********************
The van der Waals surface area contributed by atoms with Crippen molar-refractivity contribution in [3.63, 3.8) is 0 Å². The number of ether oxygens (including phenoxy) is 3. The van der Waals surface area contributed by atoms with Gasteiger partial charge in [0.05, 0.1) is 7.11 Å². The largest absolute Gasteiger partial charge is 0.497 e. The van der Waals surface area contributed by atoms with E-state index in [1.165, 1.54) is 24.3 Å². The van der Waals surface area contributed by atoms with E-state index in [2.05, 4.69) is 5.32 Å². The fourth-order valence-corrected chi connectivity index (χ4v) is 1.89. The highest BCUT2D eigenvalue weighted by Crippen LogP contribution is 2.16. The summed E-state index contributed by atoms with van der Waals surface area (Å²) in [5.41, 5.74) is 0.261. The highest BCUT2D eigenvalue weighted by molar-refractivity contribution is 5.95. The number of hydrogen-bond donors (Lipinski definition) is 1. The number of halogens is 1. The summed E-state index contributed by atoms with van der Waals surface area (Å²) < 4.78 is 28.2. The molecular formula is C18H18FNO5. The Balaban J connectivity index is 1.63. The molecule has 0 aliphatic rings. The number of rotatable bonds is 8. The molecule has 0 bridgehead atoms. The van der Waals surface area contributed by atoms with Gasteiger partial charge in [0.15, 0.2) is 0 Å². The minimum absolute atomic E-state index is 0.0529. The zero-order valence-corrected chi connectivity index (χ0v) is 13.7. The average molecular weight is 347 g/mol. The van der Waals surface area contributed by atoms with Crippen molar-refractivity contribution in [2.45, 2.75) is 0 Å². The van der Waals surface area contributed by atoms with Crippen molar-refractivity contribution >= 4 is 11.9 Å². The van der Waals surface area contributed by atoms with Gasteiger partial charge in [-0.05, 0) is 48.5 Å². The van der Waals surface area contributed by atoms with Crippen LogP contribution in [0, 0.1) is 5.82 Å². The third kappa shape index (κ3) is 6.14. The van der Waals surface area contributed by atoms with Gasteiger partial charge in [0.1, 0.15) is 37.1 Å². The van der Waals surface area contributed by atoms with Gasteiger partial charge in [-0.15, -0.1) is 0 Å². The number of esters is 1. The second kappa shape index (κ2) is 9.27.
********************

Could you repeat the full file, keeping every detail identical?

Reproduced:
The van der Waals surface area contributed by atoms with Crippen molar-refractivity contribution in [3.63, 3.8) is 0 Å². The number of ether oxygens (including phenoxy) is 3. The van der Waals surface area contributed by atoms with Gasteiger partial charge in [0.05, 0.1) is 7.11 Å². The largest absolute Gasteiger partial charge is 0.497 e. The van der Waals surface area contributed by atoms with E-state index in [1.165, 1.54) is 24.3 Å². The van der Waals surface area contributed by atoms with E-state index in [2.05, 4.69) is 5.32 Å². The fourth-order valence-corrected chi connectivity index (χ4v) is 1.89. The highest BCUT2D eigenvalue weighted by Crippen LogP contribution is 2.16. The summed E-state index contributed by atoms with van der Waals surface area (Å²) in [5.41, 5.74) is 0.261. The highest BCUT2D eigenvalue weighted by molar-refractivity contribution is 5.95. The number of hydrogen-bond donors (Lipinski definition) is 1. The number of halogens is 1. The summed E-state index contributed by atoms with van der Waals surface area (Å²) < 4.78 is 28.2. The molecular formula is C18H18FNO5. The Balaban J connectivity index is 1.63. The molecule has 0 aliphatic rings. The number of rotatable bonds is 8. The molecule has 0 bridgehead atoms. The van der Waals surface area contributed by atoms with Gasteiger partial charge in [0.15, 0.2) is 0 Å². The minimum absolute atomic E-state index is 0.0529. The zero-order valence-corrected chi connectivity index (χ0v) is 13.7. The average molecular weight is 347 g/mol. The van der Waals surface area contributed by atoms with Crippen molar-refractivity contribution in [2.45, 2.75) is 0 Å². The van der Waals surface area contributed by atoms with Crippen molar-refractivity contribution >= 4 is 11.9 Å². The van der Waals surface area contributed by atoms with Gasteiger partial charge in [-0.05, 0) is 48.5 Å². The van der Waals surface area contributed by atoms with Crippen LogP contribution in [0, 0.1) is 5.82 Å². The third kappa shape index (κ3) is 6.14. The van der Waals surface area contributed by atoms with Gasteiger partial charge in [0.1, 0.15) is 37.1 Å². The van der Waals surface area contributed by atoms with Gasteiger partial charge in [-0.15, -0.1) is 0 Å². The number of esters is 1. The second kappa shape index (κ2) is 9.27.